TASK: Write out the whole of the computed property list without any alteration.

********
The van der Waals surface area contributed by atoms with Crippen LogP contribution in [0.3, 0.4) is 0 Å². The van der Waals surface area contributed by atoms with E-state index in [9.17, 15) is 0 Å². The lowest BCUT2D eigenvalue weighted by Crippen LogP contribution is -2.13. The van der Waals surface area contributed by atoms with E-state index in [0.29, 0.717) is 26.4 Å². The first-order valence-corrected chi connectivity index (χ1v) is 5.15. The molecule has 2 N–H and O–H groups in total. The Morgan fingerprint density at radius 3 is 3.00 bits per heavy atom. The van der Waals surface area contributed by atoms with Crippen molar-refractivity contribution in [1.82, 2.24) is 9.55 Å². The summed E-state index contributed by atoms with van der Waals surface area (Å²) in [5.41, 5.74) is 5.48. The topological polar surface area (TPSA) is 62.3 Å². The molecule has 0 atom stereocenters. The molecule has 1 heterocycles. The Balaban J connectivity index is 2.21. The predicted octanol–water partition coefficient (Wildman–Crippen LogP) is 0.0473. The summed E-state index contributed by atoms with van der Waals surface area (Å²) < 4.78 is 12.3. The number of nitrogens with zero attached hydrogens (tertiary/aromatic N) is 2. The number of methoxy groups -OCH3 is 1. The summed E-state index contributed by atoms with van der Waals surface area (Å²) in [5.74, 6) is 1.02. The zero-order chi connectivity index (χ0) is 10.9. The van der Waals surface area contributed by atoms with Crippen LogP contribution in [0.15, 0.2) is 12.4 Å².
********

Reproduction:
The van der Waals surface area contributed by atoms with Crippen LogP contribution in [0.3, 0.4) is 0 Å². The van der Waals surface area contributed by atoms with E-state index in [9.17, 15) is 0 Å². The lowest BCUT2D eigenvalue weighted by Crippen LogP contribution is -2.13. The van der Waals surface area contributed by atoms with E-state index in [0.29, 0.717) is 26.4 Å². The first-order valence-corrected chi connectivity index (χ1v) is 5.15. The molecule has 2 N–H and O–H groups in total. The Morgan fingerprint density at radius 3 is 3.00 bits per heavy atom. The van der Waals surface area contributed by atoms with Crippen molar-refractivity contribution in [1.82, 2.24) is 9.55 Å². The summed E-state index contributed by atoms with van der Waals surface area (Å²) in [5.41, 5.74) is 5.48. The topological polar surface area (TPSA) is 62.3 Å². The molecule has 0 atom stereocenters. The molecule has 1 heterocycles. The Balaban J connectivity index is 2.21. The predicted octanol–water partition coefficient (Wildman–Crippen LogP) is 0.0473. The summed E-state index contributed by atoms with van der Waals surface area (Å²) < 4.78 is 12.3. The number of nitrogens with zero attached hydrogens (tertiary/aromatic N) is 2. The number of methoxy groups -OCH3 is 1. The summed E-state index contributed by atoms with van der Waals surface area (Å²) in [5.74, 6) is 1.02. The zero-order chi connectivity index (χ0) is 10.9. The van der Waals surface area contributed by atoms with Crippen LogP contribution in [0.15, 0.2) is 12.4 Å².